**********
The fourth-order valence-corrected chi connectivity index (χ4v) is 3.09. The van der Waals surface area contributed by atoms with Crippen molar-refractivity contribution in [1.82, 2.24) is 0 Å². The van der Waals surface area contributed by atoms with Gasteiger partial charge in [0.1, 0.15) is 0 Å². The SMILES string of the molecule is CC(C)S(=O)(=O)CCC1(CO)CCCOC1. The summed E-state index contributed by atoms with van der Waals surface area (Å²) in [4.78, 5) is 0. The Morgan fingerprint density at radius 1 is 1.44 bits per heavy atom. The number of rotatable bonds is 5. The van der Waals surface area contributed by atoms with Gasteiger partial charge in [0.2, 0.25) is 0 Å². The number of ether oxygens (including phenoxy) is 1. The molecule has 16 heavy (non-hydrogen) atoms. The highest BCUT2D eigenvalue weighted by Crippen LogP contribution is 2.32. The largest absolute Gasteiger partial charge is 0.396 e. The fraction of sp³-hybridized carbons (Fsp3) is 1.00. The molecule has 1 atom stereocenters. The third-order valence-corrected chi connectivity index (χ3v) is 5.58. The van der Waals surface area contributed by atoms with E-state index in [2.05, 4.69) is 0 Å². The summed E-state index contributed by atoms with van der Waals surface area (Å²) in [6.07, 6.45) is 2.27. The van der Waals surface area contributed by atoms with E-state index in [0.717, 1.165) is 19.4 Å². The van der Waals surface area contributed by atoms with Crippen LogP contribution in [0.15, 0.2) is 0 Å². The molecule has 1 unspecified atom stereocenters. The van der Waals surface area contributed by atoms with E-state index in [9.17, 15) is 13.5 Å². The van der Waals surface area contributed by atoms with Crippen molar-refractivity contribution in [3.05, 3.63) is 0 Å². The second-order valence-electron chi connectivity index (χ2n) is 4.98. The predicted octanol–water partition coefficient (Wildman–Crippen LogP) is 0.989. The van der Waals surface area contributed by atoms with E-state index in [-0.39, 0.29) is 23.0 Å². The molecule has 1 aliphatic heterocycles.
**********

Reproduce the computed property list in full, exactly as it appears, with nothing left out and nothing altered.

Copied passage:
The fourth-order valence-corrected chi connectivity index (χ4v) is 3.09. The van der Waals surface area contributed by atoms with Crippen molar-refractivity contribution in [1.82, 2.24) is 0 Å². The van der Waals surface area contributed by atoms with Gasteiger partial charge in [0.1, 0.15) is 0 Å². The SMILES string of the molecule is CC(C)S(=O)(=O)CCC1(CO)CCCOC1. The summed E-state index contributed by atoms with van der Waals surface area (Å²) in [4.78, 5) is 0. The Morgan fingerprint density at radius 1 is 1.44 bits per heavy atom. The number of rotatable bonds is 5. The van der Waals surface area contributed by atoms with Gasteiger partial charge in [0.2, 0.25) is 0 Å². The number of ether oxygens (including phenoxy) is 1. The molecule has 16 heavy (non-hydrogen) atoms. The highest BCUT2D eigenvalue weighted by Crippen LogP contribution is 2.32. The largest absolute Gasteiger partial charge is 0.396 e. The fraction of sp³-hybridized carbons (Fsp3) is 1.00. The molecule has 1 atom stereocenters. The third-order valence-corrected chi connectivity index (χ3v) is 5.58. The van der Waals surface area contributed by atoms with E-state index in [2.05, 4.69) is 0 Å². The summed E-state index contributed by atoms with van der Waals surface area (Å²) in [6.07, 6.45) is 2.27. The van der Waals surface area contributed by atoms with E-state index in [0.717, 1.165) is 19.4 Å². The van der Waals surface area contributed by atoms with Crippen LogP contribution in [0.15, 0.2) is 0 Å². The molecule has 1 unspecified atom stereocenters. The van der Waals surface area contributed by atoms with E-state index in [9.17, 15) is 13.5 Å². The van der Waals surface area contributed by atoms with Crippen molar-refractivity contribution in [3.05, 3.63) is 0 Å². The second-order valence-electron chi connectivity index (χ2n) is 4.98. The predicted octanol–water partition coefficient (Wildman–Crippen LogP) is 0.989. The van der Waals surface area contributed by atoms with E-state index in [-0.39, 0.29) is 23.0 Å². The molecule has 1 aliphatic heterocycles.